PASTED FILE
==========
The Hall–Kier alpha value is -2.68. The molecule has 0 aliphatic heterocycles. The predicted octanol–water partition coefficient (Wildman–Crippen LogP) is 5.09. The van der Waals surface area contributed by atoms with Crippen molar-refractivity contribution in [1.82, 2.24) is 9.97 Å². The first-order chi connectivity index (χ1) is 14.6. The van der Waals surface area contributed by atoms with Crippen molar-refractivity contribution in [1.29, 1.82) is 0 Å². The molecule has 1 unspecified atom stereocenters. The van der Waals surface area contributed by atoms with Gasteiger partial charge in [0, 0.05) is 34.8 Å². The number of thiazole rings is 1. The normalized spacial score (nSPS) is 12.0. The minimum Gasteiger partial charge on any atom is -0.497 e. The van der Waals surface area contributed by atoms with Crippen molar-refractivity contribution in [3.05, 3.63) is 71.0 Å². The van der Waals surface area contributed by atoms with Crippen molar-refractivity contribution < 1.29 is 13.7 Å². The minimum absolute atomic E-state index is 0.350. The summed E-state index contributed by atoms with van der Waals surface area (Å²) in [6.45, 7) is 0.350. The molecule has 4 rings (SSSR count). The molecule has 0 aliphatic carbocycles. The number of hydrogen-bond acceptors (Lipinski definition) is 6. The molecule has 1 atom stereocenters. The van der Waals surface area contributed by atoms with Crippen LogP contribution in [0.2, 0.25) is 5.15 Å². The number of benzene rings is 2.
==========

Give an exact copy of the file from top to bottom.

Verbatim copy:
The Hall–Kier alpha value is -2.68. The molecule has 0 aliphatic heterocycles. The predicted octanol–water partition coefficient (Wildman–Crippen LogP) is 5.09. The van der Waals surface area contributed by atoms with Crippen molar-refractivity contribution in [1.82, 2.24) is 9.97 Å². The first-order chi connectivity index (χ1) is 14.6. The van der Waals surface area contributed by atoms with Crippen molar-refractivity contribution in [1.29, 1.82) is 0 Å². The molecule has 1 unspecified atom stereocenters. The van der Waals surface area contributed by atoms with Gasteiger partial charge in [0, 0.05) is 34.8 Å². The number of thiazole rings is 1. The normalized spacial score (nSPS) is 12.0. The minimum Gasteiger partial charge on any atom is -0.497 e. The van der Waals surface area contributed by atoms with Crippen molar-refractivity contribution in [3.05, 3.63) is 71.0 Å². The van der Waals surface area contributed by atoms with Crippen molar-refractivity contribution < 1.29 is 13.7 Å². The minimum absolute atomic E-state index is 0.350. The summed E-state index contributed by atoms with van der Waals surface area (Å²) in [6.45, 7) is 0.350. The molecule has 4 rings (SSSR count). The molecule has 0 aliphatic carbocycles. The number of hydrogen-bond acceptors (Lipinski definition) is 6. The molecule has 1 atom stereocenters. The van der Waals surface area contributed by atoms with Crippen LogP contribution in [0.2, 0.25) is 5.15 Å². The number of benzene rings is 2.